“Come on, now! Harness! Hook in! We’re off.”

The rain had soured the men’s tempers.

“Now then ! Be careful with your horse, can’t you ? You might have killed us!”

” Untie your horses so that we can get the picket-lines, will you ? . . . All right, damn you, I’ll do it myself.”

“There’s a silly fool ! Fine place to tether a colt to — the wheel of an ammunition wagon. He’s ripping up the oat-bag. Pull him off,
can’t you ? ”

Cramone, threatening his team with his whip, repeated for the twentieth time:

“I’ll teach you how to behave, you brutes!”

“There’s another dish lost,” shouted Millon. ” Who’s the idiot who didn’t pick it up yesterday ? ”

“Can’t you pull your infernal mules back a bit ? . . . We can’t limber up. . . . Never seen such a fool ! . . .”

The men pushed and tugged at their horses, which, face to the wind, continued pulling this way and that in a vain attempt to prevent the rain stinging their ears. Brejard lost his temper.

“Lord, what a set ! Can’t you keep your horses straight? . . . Look at that off-leader! . . . Can’t you see he’s got entangled ? . . .”

“Thought we were going to have a rest to-day!”

“I suppose the Germans are resting, aren’t they?”

The start was difficult. During the night the wheels of the vehicles had sunk deeper and deeper into the softening soil, and the horses’ hoofs kept slipping on the slope.

Once on the road the battery broke into a trot, the mud splashing in sprays from under the feet of the horses. Some of the gunners,
attacked by colic, stopped in the ditches, and then, still doing up their breeches, ran along by the side of the column in order to overtake their vehicles.

We were going to extend a strong artillery position on the heights of the Meuse valley. From the hills near Stenay the sound of the guns reached us in gusts, and, some distance off, above the woods, we could see the shrapnel shells bursting. The rain had stopped, and the sky, dark a moment previously, suddenly cleared and assumed a uniformly light grey tint.

In a meadow by the roadside some peasants, fleeing before the tide of invasion, had set up their nightly camp. A large green awning sheltered their cart and formed a tent at the same time. Two shafts projected from the front end, pointing skywards. An old man and two women — both pregnant — with half a dozen children clinging to their skirts, watched us go by.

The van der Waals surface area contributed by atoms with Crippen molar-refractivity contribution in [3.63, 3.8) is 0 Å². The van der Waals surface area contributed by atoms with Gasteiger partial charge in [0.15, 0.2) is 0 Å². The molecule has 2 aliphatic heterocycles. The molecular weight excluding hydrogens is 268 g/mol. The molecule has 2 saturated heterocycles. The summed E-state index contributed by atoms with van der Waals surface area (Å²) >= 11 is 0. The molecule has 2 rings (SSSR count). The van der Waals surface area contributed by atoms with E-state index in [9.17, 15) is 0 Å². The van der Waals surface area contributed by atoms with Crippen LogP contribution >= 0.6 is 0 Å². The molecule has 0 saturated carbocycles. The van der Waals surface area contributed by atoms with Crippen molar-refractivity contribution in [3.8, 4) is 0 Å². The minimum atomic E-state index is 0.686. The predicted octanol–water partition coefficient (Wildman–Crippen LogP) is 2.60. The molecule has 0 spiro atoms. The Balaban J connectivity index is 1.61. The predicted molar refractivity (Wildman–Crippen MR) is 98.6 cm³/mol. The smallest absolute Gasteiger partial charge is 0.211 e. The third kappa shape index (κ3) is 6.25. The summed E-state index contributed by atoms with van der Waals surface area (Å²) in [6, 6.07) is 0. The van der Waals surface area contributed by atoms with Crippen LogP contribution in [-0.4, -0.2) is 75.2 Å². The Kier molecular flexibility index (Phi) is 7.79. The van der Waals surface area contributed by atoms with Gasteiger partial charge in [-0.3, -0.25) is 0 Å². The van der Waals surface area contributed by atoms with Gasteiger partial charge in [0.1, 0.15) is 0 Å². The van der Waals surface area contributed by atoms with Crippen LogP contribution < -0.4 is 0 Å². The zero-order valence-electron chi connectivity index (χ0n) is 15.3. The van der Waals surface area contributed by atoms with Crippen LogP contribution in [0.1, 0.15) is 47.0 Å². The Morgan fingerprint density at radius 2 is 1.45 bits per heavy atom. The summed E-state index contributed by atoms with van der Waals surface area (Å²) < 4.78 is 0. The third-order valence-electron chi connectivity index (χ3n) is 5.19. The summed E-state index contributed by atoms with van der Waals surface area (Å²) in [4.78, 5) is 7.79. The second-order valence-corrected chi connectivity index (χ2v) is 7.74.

The road rose stifily upwards, and the column slackened its pace to a walk. I heard one of the women say to the old man, as she gave him a nudge with her elbow :

“Go on, father!”

The old man hesitated, but she insisted:

“You must!”

He seemed to make up his mind, and approached us, shifting from one leg to another. Then, with a red face, he muttered:

“No! Can’t ask for that at my time of life!”

He was about to go, but we stopped him.

“Ask for what, old fellow?”

“For a bit of bread, if you’ve got any over. It’s for the children!”

“Yes, of course we have! We never eat it all!”

As a matter of fact we seldom get enough bread. The loaves have to be sorted out, and when the mouldy parts have been thrown away, the ration is usually more than halved. The old man walked by the side of the limber while the men searched in their bags.

“Here you are!”

Two loaves, almost fresh, were held out to him.

“With an onion and a good set of teeth they’re eatable!”

“Thanks. . . . Thank you so much. . . . But I’m afraid you’ll be short yourselves!”

“Oh, no! That’s all right, old chap! Why, we get a wagonful of those every day!”

He made off, a loaf under each arm. I saw him hunch his shoulders and dry his eyes with the sleeve of his coat.

A shower of shrapnel shells suddenly burst in the distance, over the dark woods.

“Swine!” growled Millon between his teeth. He had given up his bread.

He shook his fist towards the enemy.

Once in position to sweep the uplands on the right bank of the Meuse, we dried ourselves in the sun.

In the afternoon a few horsemen. Uhlans presumably, appeared on the edge of a distant wood. A broadside of shells quickly made them seek cover again.